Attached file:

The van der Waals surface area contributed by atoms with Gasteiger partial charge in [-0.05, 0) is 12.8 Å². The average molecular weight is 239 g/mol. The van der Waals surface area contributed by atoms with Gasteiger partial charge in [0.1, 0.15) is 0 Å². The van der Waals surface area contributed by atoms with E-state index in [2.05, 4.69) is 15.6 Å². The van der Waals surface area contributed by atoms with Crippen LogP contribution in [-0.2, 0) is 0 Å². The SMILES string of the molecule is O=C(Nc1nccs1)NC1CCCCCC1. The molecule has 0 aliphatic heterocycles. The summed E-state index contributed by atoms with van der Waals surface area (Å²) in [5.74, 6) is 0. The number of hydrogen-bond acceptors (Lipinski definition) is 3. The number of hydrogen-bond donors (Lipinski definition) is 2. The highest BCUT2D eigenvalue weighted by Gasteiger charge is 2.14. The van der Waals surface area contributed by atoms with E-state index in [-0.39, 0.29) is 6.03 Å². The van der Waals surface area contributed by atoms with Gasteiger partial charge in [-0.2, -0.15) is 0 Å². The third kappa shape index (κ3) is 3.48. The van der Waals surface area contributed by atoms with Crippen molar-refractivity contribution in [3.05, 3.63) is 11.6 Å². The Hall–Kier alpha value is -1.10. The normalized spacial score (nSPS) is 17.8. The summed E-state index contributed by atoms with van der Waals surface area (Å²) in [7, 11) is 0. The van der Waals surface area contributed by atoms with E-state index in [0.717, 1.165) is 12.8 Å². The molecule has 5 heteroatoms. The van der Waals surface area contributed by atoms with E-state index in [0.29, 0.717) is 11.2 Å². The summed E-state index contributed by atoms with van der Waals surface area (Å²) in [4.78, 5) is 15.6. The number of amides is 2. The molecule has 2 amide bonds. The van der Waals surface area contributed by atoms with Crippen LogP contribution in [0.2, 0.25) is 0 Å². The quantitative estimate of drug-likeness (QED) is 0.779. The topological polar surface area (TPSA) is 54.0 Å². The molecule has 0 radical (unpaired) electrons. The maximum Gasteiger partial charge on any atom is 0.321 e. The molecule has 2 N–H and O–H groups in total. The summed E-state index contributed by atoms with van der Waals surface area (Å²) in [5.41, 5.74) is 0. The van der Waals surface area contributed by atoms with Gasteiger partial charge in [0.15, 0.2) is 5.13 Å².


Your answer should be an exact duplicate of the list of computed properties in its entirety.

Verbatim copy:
The van der Waals surface area contributed by atoms with Gasteiger partial charge in [-0.05, 0) is 12.8 Å². The average molecular weight is 239 g/mol. The van der Waals surface area contributed by atoms with Gasteiger partial charge in [0.1, 0.15) is 0 Å². The van der Waals surface area contributed by atoms with E-state index in [2.05, 4.69) is 15.6 Å². The van der Waals surface area contributed by atoms with Crippen LogP contribution in [-0.2, 0) is 0 Å². The SMILES string of the molecule is O=C(Nc1nccs1)NC1CCCCCC1. The molecule has 0 aliphatic heterocycles. The summed E-state index contributed by atoms with van der Waals surface area (Å²) in [5.74, 6) is 0. The number of hydrogen-bond acceptors (Lipinski definition) is 3. The number of hydrogen-bond donors (Lipinski definition) is 2. The highest BCUT2D eigenvalue weighted by Gasteiger charge is 2.14. The van der Waals surface area contributed by atoms with E-state index in [-0.39, 0.29) is 6.03 Å². The van der Waals surface area contributed by atoms with Gasteiger partial charge in [-0.2, -0.15) is 0 Å². The third kappa shape index (κ3) is 3.48. The van der Waals surface area contributed by atoms with Crippen molar-refractivity contribution in [3.05, 3.63) is 11.6 Å². The Hall–Kier alpha value is -1.10. The normalized spacial score (nSPS) is 17.8. The summed E-state index contributed by atoms with van der Waals surface area (Å²) in [7, 11) is 0. The van der Waals surface area contributed by atoms with E-state index in [0.717, 1.165) is 12.8 Å². The molecule has 5 heteroatoms. The van der Waals surface area contributed by atoms with E-state index in [0.29, 0.717) is 11.2 Å². The summed E-state index contributed by atoms with van der Waals surface area (Å²) in [4.78, 5) is 15.6. The number of amides is 2. The molecule has 2 amide bonds. The van der Waals surface area contributed by atoms with Crippen LogP contribution in [0.2, 0.25) is 0 Å². The quantitative estimate of drug-likeness (QED) is 0.779. The topological polar surface area (TPSA) is 54.0 Å². The molecule has 0 radical (unpaired) electrons. The maximum Gasteiger partial charge on any atom is 0.321 e. The molecule has 2 N–H and O–H groups in total. The summed E-state index contributed by atoms with van der Waals surface area (Å²) in [5.41, 5.74) is 0. The van der Waals surface area contributed by atoms with Gasteiger partial charge in [0.15, 0.2) is 5.13 Å².